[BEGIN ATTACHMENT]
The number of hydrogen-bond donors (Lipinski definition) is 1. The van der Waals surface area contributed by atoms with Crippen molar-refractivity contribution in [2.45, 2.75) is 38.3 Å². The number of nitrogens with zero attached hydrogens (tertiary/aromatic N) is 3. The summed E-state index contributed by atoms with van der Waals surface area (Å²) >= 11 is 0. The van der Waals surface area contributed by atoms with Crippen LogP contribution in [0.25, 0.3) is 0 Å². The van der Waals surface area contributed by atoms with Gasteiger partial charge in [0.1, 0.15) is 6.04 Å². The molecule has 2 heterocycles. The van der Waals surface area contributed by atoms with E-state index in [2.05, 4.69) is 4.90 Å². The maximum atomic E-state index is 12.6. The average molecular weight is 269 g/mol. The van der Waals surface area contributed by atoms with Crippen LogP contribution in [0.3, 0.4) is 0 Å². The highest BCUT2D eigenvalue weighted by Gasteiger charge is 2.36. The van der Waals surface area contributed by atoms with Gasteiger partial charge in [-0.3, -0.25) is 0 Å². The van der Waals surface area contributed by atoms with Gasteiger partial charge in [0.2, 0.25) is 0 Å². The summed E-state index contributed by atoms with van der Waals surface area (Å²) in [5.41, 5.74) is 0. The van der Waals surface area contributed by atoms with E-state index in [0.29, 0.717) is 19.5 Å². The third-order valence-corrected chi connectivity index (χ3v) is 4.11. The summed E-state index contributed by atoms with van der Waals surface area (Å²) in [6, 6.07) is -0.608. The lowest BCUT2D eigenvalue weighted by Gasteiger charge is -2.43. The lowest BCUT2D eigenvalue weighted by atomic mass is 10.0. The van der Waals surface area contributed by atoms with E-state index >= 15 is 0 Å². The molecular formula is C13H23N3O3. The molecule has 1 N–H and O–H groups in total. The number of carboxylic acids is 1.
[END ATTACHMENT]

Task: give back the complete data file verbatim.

The number of hydrogen-bond donors (Lipinski definition) is 1. The van der Waals surface area contributed by atoms with Crippen molar-refractivity contribution in [2.45, 2.75) is 38.3 Å². The number of nitrogens with zero attached hydrogens (tertiary/aromatic N) is 3. The summed E-state index contributed by atoms with van der Waals surface area (Å²) >= 11 is 0. The van der Waals surface area contributed by atoms with Crippen LogP contribution in [0.25, 0.3) is 0 Å². The van der Waals surface area contributed by atoms with Gasteiger partial charge in [0.1, 0.15) is 6.04 Å². The molecule has 2 heterocycles. The van der Waals surface area contributed by atoms with E-state index in [2.05, 4.69) is 4.90 Å². The maximum atomic E-state index is 12.6. The average molecular weight is 269 g/mol. The van der Waals surface area contributed by atoms with Crippen LogP contribution in [0.3, 0.4) is 0 Å². The highest BCUT2D eigenvalue weighted by Gasteiger charge is 2.36. The van der Waals surface area contributed by atoms with Gasteiger partial charge in [-0.3, -0.25) is 0 Å². The van der Waals surface area contributed by atoms with Gasteiger partial charge in [0.2, 0.25) is 0 Å². The summed E-state index contributed by atoms with van der Waals surface area (Å²) in [5.41, 5.74) is 0. The van der Waals surface area contributed by atoms with E-state index in [0.29, 0.717) is 19.5 Å². The third-order valence-corrected chi connectivity index (χ3v) is 4.11. The summed E-state index contributed by atoms with van der Waals surface area (Å²) in [6, 6.07) is -0.608. The lowest BCUT2D eigenvalue weighted by Gasteiger charge is -2.43. The lowest BCUT2D eigenvalue weighted by atomic mass is 10.0. The van der Waals surface area contributed by atoms with E-state index >= 15 is 0 Å². The molecular formula is C13H23N3O3. The molecule has 1 N–H and O–H groups in total. The number of carboxylic acids is 1.